Los Alamos scientist Bette Korber was recently honored with the 2018 Richard P. Feynman Innovation Prize for her ground-breaking HIV vaccine designs. Korber was recognized at a ceremony that celebrates the “Next Big Idea” – scientific breakthroughs that achieved exceptional innovation.
Los Alamos National Laboratory researchers Laura Lilley and Yuxiang Chen were also recognized for outstanding presentations at DisrupTech — an annual event hosted by Richard P. Feynman Center for Innovation at Los Alamos and New Mexico Angels — that offers scientists a platform to present their work to businesses and the community.
“At the Laboratory, our researchers develop technologies that can have tangible benefits to industry and the general public,” said Nancy Jo Nicholas, principal associate director of Global Security at Los Alamos National Laboratory, which oversees the Feynman Center. “DisrupTech is a unique opportunity to share those emerging technologies and begin exploring how they could be developed and brought to market.”
The Feynman Center also created the Innovation Honor Society and inducted 10 Los Alamos scientists for their outstanding contributions to scientific discovery, innovation and the transfer of technology to the commercial sector.
In 2017, principal investigators at Los Alamos National Laboratory filed 130 patent applications, 92 patents were issued and 43 copyright assertions took place.
2018 Richard P. Feynman Innovation Prize
Korber, a theoretical biologist, has drawn inspiration for her innovative vaccine designs from the decades of work pursued by a team she leads. That team built a global HIV database of over 840,000 published HIV sequences for scientific research.
“Without the work of my database team, the vaccines would not have been possible,” said Korber. “I am honored to represent their efforts that are reflected in this award.”
Several of Korber’s vaccine designs have transitioned to the commercial sector. Janssen, a subsidiary of Johnson & Johnson, is testing one of her designs, called “mosaic,” in a clinical trial called the Imbokodo Study, being conducted in South Africa. If successful, the vaccine could be one of the first to prevent the HIV infection.
Biotechnology company VIR is also testing another HIV vaccine design in monkeys that have the simian immunodeficiency virus (SIV), the counterpart to HIV.
Korber says the award is also significant because it reminds her of a tough phase in her career. As a new Caltech graduate student in the early 1980s, there were few women students and faculty. She took a class from Feynman, and then went on to become friends with him.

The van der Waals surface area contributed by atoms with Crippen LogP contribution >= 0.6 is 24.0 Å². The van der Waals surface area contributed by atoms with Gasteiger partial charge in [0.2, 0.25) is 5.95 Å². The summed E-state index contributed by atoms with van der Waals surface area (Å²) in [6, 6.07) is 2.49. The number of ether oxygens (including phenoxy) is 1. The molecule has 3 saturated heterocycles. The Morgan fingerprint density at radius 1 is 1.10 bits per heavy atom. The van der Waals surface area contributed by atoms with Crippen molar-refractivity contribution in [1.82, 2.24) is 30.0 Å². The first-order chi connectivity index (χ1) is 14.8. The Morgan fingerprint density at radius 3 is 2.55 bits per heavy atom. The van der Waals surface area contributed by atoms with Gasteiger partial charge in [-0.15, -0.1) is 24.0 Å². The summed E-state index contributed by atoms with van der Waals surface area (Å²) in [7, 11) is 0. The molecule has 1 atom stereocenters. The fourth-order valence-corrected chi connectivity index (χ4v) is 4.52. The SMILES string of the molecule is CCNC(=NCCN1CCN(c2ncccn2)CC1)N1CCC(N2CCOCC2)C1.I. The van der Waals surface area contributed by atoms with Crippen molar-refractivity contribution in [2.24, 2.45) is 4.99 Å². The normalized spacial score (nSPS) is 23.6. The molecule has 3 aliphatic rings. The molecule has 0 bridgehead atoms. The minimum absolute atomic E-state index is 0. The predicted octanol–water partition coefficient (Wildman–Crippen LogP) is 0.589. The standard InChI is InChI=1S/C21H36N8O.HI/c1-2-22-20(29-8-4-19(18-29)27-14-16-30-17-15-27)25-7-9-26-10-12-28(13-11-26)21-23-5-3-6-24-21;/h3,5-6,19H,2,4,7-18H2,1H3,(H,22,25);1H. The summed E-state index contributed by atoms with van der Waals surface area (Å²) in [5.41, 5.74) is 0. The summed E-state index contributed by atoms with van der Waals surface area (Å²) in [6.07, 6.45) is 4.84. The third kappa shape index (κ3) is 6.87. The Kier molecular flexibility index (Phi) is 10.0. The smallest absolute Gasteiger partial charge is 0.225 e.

“At a time when kindness seemed rare, I really appreciated his generous spirit and encouragement,” said Korber. “I think he would have been pleased about this award.”
At the fourth annual DisrupTech showcase, attended by 125 people, three Los Alamos staff scientists and eight postdoctoral researchers presented pitches for 11 different technologies to judges encompassing industry experts and venture investors.
Chen, a postdoctoral researcher, won the “Most Fundable Technology” award for his presentation, “NanoCluster Beacons: Fast Testing for Food Safety.” The $25,000 funding award will help Chen improve his technology that quickly and accurately tests pathogens in food.
Among the Los Alamos postdoctoral researchers, Lilley received the “Best Pitch” award for her presentation, “Nuclear Antibiotics: Winning the War on Bugs.” Lilley developed a small molecule that nukes microbial agents.
DisrupTech was hosted by Los Alamos’ Richard P. Feynman Center for Innovation, the New Mexico Angels investor group and the New Mexico Start-Up Factory. Sponsors included title sponsor EY, as well as the State of New Mexico Economic Development Department, the New Mexico Manufacturing Extension Partnership, the Los Alamos Commerce and Development Corporation, TechNavigator and Emera Technologies.
Los Alamos National Laboratory, a multidisciplinary research institution engaged in strategic science on behalf of national security, is managed by Triad, a public service oriented, national security science organization equally owned by its three founding members: Battelle Memorial Institute (Battelle), the Texas A&M University System (TAMUS), and the Regents of the University of California (UC) for the Department of Energy’s National Nuclear Security Administration.
Los Alamos enhances national security by ensuring the safety and reliability of the U.S. nuclear stockpile, developing technologies to reduce threats from weapons of mass destruction, and solving problems related to energy, environment, infrastructure, health, and global security concerns.